In recent years, the cocoa market has been gaining new momentum. Faced with the challenges and growth opportunities that this segment presents, the main cocoa grinding companies saw the need to create an organization that could work for the sector. So, the National Association of the Cocoa Processing Industry (AIPC) was born in 2004, aiming to broaden discussions and to promote the work of developing the entire value chain. Together, the companies Barry Callebaut, Cargill, Indeca and Olam, make up the board of directors of the organization and account for approximately 97% of the purchase and grinding of cocoa in Brazil. The sector represents more than 4,000 direct and indirect jobs, and is one of the links of a chain of more than 120 thousand people, including farmers and chocolate industries. In total, it’s estimated that this sector represents R$ 23 billion of value annually, generated to the country.
Among the main topics in AIPC's discussion agenda is the need to enable the full supply of cocoa almonds to the processing industry, making the country self-sufficient in production, and in the near future, generating exportable surpluses. These topics are considered of strategic importance, so that the sector can fully meet the growing demand of both the domestic and foreign markets. To this end, a series of measures have been adopted over the last years, so that the sector achieves the self-sufficiency necessary to meet the grinding's installed capacity, which currently stands at 275 thousand tonnes.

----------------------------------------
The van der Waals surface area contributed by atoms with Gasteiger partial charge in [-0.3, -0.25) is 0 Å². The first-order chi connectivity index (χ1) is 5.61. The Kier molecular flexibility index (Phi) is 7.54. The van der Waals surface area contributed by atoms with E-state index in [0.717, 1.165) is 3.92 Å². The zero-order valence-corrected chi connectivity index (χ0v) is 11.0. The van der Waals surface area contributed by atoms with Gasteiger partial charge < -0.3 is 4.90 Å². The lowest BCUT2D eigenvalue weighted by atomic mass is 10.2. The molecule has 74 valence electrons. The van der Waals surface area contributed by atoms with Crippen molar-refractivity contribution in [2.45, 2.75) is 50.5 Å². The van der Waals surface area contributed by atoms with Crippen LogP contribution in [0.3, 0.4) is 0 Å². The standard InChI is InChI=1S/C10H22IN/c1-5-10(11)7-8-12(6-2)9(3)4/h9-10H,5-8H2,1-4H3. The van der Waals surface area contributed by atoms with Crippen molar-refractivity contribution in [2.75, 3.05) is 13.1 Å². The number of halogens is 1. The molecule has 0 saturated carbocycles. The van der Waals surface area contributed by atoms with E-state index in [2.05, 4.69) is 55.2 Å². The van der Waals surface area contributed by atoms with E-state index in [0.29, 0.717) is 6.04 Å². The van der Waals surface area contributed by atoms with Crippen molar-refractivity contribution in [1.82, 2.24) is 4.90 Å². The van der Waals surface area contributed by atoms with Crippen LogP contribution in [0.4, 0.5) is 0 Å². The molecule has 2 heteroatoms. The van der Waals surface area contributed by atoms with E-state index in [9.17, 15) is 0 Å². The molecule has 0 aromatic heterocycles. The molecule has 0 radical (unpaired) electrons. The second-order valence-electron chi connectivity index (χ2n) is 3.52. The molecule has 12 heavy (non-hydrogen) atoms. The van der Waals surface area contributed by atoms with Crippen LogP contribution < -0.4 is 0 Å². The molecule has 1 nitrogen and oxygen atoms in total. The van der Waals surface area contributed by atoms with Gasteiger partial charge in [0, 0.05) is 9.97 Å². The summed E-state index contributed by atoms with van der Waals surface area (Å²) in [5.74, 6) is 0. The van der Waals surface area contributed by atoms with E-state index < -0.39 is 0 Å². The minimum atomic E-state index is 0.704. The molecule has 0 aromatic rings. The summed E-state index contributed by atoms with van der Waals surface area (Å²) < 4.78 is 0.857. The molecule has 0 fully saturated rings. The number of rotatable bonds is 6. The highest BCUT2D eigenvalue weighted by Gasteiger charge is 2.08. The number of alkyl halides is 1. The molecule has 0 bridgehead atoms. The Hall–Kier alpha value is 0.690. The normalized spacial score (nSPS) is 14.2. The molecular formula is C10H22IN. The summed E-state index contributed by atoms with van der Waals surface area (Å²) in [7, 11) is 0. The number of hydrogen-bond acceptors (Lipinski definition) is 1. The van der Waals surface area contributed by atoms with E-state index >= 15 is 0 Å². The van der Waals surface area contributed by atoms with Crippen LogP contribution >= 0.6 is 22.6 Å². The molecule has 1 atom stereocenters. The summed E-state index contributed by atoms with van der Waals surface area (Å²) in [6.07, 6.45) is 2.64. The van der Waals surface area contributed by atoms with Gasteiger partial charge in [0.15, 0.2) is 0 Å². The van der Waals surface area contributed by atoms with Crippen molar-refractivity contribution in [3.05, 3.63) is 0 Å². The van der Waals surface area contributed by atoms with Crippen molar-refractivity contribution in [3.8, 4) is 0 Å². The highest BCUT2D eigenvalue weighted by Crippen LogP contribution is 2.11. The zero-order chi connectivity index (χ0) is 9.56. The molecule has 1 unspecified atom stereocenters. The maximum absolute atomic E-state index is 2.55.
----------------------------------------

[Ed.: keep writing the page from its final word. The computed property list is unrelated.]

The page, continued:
In order to achieve these goals, one of the major projects in the sector that AIPC has supported is the expansion of production, with a clear goal of doubling domestic production in 10 years. Much of this effort is to increase productivity in existing crops, as well as increase the planted area, focusing on depleted but fully convertible areas, into cocoa forests.
In addition, AIPC and its Associates have also contributed to the country's quest for self-sufficiency in the production of almonds, through the use of different measures to support producers, sponsoring measures against drought and dry season in the crops, and working to disseminate methods of farm management.
With these measures, it will be possible to fully meet Brazil's growing consumer chocolate market, which is among the five largest in the world. More than meeting domestic demand, it will be possible to resume exports of surplus production to meet the growing world demand for raw material to produce chocolate.